Considering Donor Sperm

What Are the Success Rates Using Donor Sperm?

A number of factors will come into play with the success rates for donor insemination, such as the age of the female recipient and whether there are any female fertility problems (like tubal disease, ovulatory dysfunction, or endometriosis). The highest success rates are reported in women who have no infertility problems, are younger than 35 years old, and whose partner has azoospermia (no sperm). If there is a fertility problem with the woman, such as ovulation problems or endometriosis, or if the woman is older than 35, then the success rates are lower.
In general, the monthly chance of pregnancy ranges from 8 percent to 15 percent. However, over many cycles, the success rates for pregnancy with donor insemination can be up to 60 percent to 80 percent. One study showed that the overall cumulative pregnancy rate was 86 percent in the IUI inseminations and 49.5 percent in pericervical inseminations. However, these rates may increase with two inseminations per cycle and correct timing of the insemination.
When conceiving with donor insemination, the risk for birth defects is no different than with natural conception and is in the range of 2 percent to 4 percent.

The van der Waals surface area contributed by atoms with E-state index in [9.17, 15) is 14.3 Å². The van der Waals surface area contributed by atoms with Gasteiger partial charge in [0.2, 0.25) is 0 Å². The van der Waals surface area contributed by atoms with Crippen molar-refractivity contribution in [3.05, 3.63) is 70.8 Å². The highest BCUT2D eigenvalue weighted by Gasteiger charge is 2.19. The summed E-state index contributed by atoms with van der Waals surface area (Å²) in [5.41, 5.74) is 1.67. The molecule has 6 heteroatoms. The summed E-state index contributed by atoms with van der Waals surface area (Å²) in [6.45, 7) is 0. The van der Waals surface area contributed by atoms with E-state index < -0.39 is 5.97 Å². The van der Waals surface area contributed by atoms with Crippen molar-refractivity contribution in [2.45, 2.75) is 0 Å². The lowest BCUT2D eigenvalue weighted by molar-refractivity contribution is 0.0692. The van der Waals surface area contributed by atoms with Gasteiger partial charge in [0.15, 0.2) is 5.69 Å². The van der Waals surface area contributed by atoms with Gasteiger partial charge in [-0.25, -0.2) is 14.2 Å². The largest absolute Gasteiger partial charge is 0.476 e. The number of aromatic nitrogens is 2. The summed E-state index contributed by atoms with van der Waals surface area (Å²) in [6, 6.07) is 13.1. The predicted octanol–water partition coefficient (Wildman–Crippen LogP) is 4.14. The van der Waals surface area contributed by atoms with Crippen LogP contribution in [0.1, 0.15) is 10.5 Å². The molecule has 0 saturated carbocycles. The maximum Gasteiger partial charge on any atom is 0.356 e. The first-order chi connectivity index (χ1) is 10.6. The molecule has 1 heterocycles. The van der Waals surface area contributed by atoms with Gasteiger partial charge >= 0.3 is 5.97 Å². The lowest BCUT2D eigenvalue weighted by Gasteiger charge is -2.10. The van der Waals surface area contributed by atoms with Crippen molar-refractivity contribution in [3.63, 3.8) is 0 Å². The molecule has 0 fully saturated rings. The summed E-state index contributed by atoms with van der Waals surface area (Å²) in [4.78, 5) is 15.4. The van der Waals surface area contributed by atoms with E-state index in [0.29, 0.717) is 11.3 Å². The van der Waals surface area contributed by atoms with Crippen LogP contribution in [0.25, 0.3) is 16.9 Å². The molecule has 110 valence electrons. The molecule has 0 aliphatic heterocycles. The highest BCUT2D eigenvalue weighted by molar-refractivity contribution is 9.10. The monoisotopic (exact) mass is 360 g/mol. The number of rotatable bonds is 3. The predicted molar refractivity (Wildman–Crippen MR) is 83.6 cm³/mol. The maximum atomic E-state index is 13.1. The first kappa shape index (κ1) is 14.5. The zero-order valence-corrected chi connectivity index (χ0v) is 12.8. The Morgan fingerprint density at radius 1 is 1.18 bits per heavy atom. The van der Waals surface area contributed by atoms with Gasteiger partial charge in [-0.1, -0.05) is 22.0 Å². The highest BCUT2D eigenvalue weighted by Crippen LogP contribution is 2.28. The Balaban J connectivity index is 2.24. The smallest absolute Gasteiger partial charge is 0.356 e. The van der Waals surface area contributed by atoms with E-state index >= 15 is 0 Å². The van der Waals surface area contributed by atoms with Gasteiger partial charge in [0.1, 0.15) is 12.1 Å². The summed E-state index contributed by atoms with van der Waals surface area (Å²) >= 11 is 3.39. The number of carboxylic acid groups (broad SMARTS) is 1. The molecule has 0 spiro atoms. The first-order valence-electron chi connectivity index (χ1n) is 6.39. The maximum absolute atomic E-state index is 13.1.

If a woman has not become pregnant after several cycles, her healthcare provider may recommend a closer evaluation. In some cases, this may mean having a hysterosalpingogram, a laparoscopy, and hysteroscopy to ensure that there are no adhesions or signs of endometriosis. The evaluation may also include an endometrial biopsy during the luteal (post-ovulatory) portion of the cycle, as well as blood tests to check progesterone levels. Your healthcare provider may also order hormonal tests and ultrasound monitoring of follicular development.
In cases where there may be a female fertility problem, ovulation-stimulating drugs such as clomiphene or injectable gonadotropins can be used. These medications can help to time ovulation and the insemination to increase the likelihood of a successful pregnancy.
Last reviewed by: Arthur Schoenstadt, MD
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